Women’s News to Chew On: Link Love for Lunch

Posted by YWM on April 20, 2012

Successful, Equitable Workplaces

Equal Pay Day: Step Up or Step Out of the Way [Moms Rising]

Equal pay- will we every get there: an interview with Lily Ledbetter by Martha Burke [Huffington Post]

Equal pay and single mothers of color [American Progress]

For women in pharma the glass ceiling is cement [Forbes]

Dispatches on the war on women: Poor women get no choice [FemaleEquality]

Working mom’s challenges: sick leave and child care [NPR]

Health

Are women less satisfied with their health care then men? [New York Times]

Politics

Gender and Polling [New York Times]

Gov. Perdue says women need to be vigilant [Washington Post]

Saluting Misbehavin’ Women

Sterling Awards names 20 most Influential Women In West Tennessee including BPW’s own Beth Bates [Jackson Sun]

Pat Summitt steps down as Tennessee women’s basketball coach [Washington Post]

Google’s Marissa Mayer joins Wal-Mart’s board of directors [Forbes]

Violence Against Women

Sexual assault is a violation of everything that the U.S. military stands for [GovExec]

Rape victim says military labels them as crazy [CNN]

Biden challenges GOP on Violence Against Women Act [Politico]

Pentagon outlines plan to crack down on sexual violence [Christian Science Monitor]

Small Business

Women ditching West Coast to start businesses in New York [Huffington Post]

STEM

One more leak in the pipeline for women in tech: Teacher bias [Forbes]

Gen Y

Young women are more career driven than men [New York Times]

Veterans/Military

Female veterans struggle on return from war [WTHR]

Women veterans report poorer health despite access to health care [ScopeBlog]

Benefits and challenges of being a military spouse [Huffington Post]

VA needs to address homelessness among female veterans [New York Times]

Supporting the families of the fallen [Huffington Post]

Marines to open officer infantry school to women [Stripes]

Other News of Importance

President Obama:  Women’s economic security key to economic recovery [NJ]

Comments rekindle stay-at-home vs. working mom [USA Today]

Ruth Marcus: The debate on women we should be having [DemocraticUnderground]

It is not a mommy war, it is a war on moms [Huffington Post]

A look at “women’s issues” and the Supreme Court [New York Times]

For Fun

Who made the stiletto? [New York Times]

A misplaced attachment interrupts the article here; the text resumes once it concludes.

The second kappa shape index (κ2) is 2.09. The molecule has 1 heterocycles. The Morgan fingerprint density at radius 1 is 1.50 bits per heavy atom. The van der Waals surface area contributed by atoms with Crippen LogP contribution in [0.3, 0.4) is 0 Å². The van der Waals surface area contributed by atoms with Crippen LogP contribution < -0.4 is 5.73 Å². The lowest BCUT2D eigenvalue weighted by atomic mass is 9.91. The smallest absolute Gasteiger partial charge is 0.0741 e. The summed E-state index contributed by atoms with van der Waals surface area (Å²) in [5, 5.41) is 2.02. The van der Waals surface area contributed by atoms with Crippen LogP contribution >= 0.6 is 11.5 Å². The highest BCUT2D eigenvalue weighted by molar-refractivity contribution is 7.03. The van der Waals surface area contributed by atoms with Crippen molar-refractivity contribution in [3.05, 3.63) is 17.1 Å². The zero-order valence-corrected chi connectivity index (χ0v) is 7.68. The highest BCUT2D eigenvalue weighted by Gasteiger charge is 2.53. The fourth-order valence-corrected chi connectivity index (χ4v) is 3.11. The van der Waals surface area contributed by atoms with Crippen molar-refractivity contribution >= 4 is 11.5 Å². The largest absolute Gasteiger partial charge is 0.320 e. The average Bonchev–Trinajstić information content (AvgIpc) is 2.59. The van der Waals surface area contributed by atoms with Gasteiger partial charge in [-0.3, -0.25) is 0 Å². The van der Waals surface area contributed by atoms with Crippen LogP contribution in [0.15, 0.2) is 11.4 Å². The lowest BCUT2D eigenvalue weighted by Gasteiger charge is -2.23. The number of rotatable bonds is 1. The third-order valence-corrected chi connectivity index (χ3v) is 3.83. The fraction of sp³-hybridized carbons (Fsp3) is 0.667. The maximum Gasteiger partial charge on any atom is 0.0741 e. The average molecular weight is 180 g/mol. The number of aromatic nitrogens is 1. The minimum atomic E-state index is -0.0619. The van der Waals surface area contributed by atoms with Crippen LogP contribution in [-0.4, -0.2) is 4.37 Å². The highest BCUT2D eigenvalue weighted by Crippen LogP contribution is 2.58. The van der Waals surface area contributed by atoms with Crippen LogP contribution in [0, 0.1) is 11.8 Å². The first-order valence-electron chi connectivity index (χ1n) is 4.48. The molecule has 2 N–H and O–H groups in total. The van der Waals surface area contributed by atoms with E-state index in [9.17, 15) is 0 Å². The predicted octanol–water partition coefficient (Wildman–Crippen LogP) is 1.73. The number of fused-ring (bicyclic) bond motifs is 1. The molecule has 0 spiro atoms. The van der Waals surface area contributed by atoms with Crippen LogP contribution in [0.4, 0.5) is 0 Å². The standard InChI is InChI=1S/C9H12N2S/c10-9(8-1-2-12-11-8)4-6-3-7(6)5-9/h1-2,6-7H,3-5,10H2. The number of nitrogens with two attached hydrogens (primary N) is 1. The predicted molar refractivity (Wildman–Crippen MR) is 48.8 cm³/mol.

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Nowhere Near Equal: Reflections on Equal Pay Day

Posted by YWM on April 17, 2012

 by Kathy Groob,
Publisher ElectWomen Magazine

Tonight I’ll be speaking to the Coshocton Ohio Chapter of The Business & Professional Women’s Organization in honor of Equal Pay Day. The National Committee on Pay Equity first initiated Equal Pay Day in 1996. It’s always on a Tuesday, to represent how far into the workweek women have to work in order to earn what men earn for equal work. Because women on average earn less than men, they must work longer to earn the same amount of pay.

Women who work full time earn about 77 cents for every dollar men earn. Compared to white men, African American women make 70 cents on the dollar (African American men make 74 cents); Hispanic or Latina women make about 60 cents (Hispanic men make almost 66 cents).

The National Committee on Pay Equity, along with hundreds of women’s organizations across the globe believe that equal pay for equal work is a simple matter of justice for women.

Wage discrimination impacts the economic security of families today and directly affects retirement security as women look down the road.

But despite the Equal Pay Act and many improvements in women’s economic status over the past 48 years, wage discrimination still persists and is attributable in part to the Equal Pay Act’s limited scope. Not only does it fail to cover wage discrimination based on race (although Title VII of the 1964 Civil Rights Act does), it also fails to provide equal pay for jobs that are comparable but not identical. Further, it excludes part-time or contingent workers, and does not allow groups of workers to file class action suits.

I’ve spent over 30 years as a businesswoman and have my fair share of stories about feeling discriminated against, undervalued for the results I was producing, and being paid less than what I was worth. Until I left to run for the Kentucky Senate, I was a Vice President at a large real estate development and construction firm. I was the first female at the executive level in my company and working in an industry that was heavily dominated by men.

Most days I was the only female in meetings and attending industry events. Over time I was able to make positive changes for the women in the organization and helped recruit other women at leadership levels.

The National Committee on Equal Pay has a website and on it is a list of suggestions for what employers and individuals can do to promote equal pay for women.

One of the items for individuals is to contact your state legislators and members of Congress asking them to support equal pay legislation.

But with the majority of those state legislative and Congressional members being men, how much of a priority will it be for them to level the playing field for men?

Without enough women in elected office, women in business, women in law enforcement, education, health care and even in the entertainment and movie businesses, we will continue to be under valued and under paid.